Major John Wesley Powell led scientific exploration parties down the Green and Colorado Rivers in 1869 and in 1871-72. Years later Powell became a leader in government science programs, headed the U.S. . . . — Map (db m40370) HM|
|Arizona (Coconino County), Page — Hydroelectric Power - A Green and Renewable Energy Source — Reclamation: Managing Water in the West|
| Glen Canyon Dam and other dams along the Colorado River provide critical water and power resources for millions of Americans in the Southwest. Recreation at the reservoirs is enjoyed by visitors from around the world.
This turbine runner was one of the original eight installed in Glen Canyon Powerplant. It was replaced as part of an efficiency upgrade in 2007. Less water is now needed to produce the same amount of energy. Water that flowed through this turbine came from . . . — Map (db m40344) HM|
|Arizona (Coconino County), Page — Intake Structures — Reclamation: Managing Water in the West|
| The eight small "buildings" on the upstream face of the dam contain equipment to operate the penstock gates. Each penstock is 15 feet (4.6 meters) in diameter and carries water to one of the turbine generators in the powerplant. — Map (db m40349) HM|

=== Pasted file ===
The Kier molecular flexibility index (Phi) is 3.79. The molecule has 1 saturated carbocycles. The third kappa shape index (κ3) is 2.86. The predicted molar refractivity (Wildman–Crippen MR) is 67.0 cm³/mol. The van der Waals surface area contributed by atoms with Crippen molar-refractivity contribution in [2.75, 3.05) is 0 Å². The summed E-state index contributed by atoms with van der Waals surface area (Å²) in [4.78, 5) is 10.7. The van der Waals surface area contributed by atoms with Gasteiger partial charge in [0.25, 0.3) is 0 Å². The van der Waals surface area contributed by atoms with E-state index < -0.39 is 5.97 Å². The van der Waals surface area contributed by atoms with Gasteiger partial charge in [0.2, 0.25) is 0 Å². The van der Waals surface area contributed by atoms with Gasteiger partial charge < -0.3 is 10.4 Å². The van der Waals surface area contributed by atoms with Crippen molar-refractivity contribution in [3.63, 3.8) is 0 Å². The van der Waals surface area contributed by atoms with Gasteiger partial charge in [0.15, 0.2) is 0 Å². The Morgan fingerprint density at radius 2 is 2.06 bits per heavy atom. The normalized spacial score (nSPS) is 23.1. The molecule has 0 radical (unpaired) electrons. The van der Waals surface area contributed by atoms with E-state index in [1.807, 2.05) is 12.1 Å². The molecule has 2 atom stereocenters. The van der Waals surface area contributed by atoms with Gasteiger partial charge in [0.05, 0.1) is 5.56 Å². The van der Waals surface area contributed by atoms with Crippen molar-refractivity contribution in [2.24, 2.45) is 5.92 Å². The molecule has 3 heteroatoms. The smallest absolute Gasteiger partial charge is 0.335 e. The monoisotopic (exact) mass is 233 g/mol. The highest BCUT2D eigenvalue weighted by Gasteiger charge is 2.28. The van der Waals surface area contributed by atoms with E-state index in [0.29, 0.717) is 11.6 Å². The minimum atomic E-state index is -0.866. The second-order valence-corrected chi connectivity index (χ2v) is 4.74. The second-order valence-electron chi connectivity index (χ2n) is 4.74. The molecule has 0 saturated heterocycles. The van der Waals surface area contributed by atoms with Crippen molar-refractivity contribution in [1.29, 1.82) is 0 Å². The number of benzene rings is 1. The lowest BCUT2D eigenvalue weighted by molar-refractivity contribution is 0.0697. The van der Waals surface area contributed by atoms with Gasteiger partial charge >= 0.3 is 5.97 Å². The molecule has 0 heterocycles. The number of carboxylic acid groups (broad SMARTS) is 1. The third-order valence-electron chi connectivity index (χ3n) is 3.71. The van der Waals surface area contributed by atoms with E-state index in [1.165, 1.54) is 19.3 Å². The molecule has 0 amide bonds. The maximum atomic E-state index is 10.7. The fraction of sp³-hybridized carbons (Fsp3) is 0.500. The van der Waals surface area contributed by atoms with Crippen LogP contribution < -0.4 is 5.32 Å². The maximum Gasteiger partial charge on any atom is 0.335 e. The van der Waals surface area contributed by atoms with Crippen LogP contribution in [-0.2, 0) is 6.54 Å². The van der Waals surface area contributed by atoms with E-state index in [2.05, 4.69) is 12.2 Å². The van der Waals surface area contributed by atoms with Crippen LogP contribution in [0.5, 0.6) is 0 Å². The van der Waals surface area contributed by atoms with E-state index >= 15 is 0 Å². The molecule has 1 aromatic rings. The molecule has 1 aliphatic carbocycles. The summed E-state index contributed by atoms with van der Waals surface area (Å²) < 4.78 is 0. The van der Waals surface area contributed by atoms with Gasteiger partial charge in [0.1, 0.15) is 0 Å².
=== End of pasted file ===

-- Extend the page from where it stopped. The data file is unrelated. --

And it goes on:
|Arizona (Coconino County), Page — Rock Bolts / High Scaling — Reclamation: Managing Water in the West|
| Rock Bolts
Since Navajo sandstone tends to fracture vertically, rock bolts lock rock slabs together, thereby minimizing rock falls into the canyon. These bolts extend from 45 to 75 feet (14-23 meters) into the canyon wall. They are assembled in 10 foot (3 meter) sections. An expansion device on the end ties the bolt solidly to the wall. The plate is 14 inches (36 centimeters) square and 2 inches (5 centimeters) thick. The bolts are cement grouted into the wall.
High . . . — Map (db m40346) HM|
|Arizona (Coconino County), Page — Turbine Runner|
| This stainless steel turbine runner was removed in 1989 from the Bureau of Reclamation's Crystal Dam Powerplant in Montrose, Colorado. Weighing about 8½ metric tons, it is the rotating part of a Francis-type reaction turbine (named after its invenor James B. Francis) and is the type most widely used by Reclamation. Although this runner is five times smaller than the runners inside the Glen Canyon Powerplant, it operates in the same way.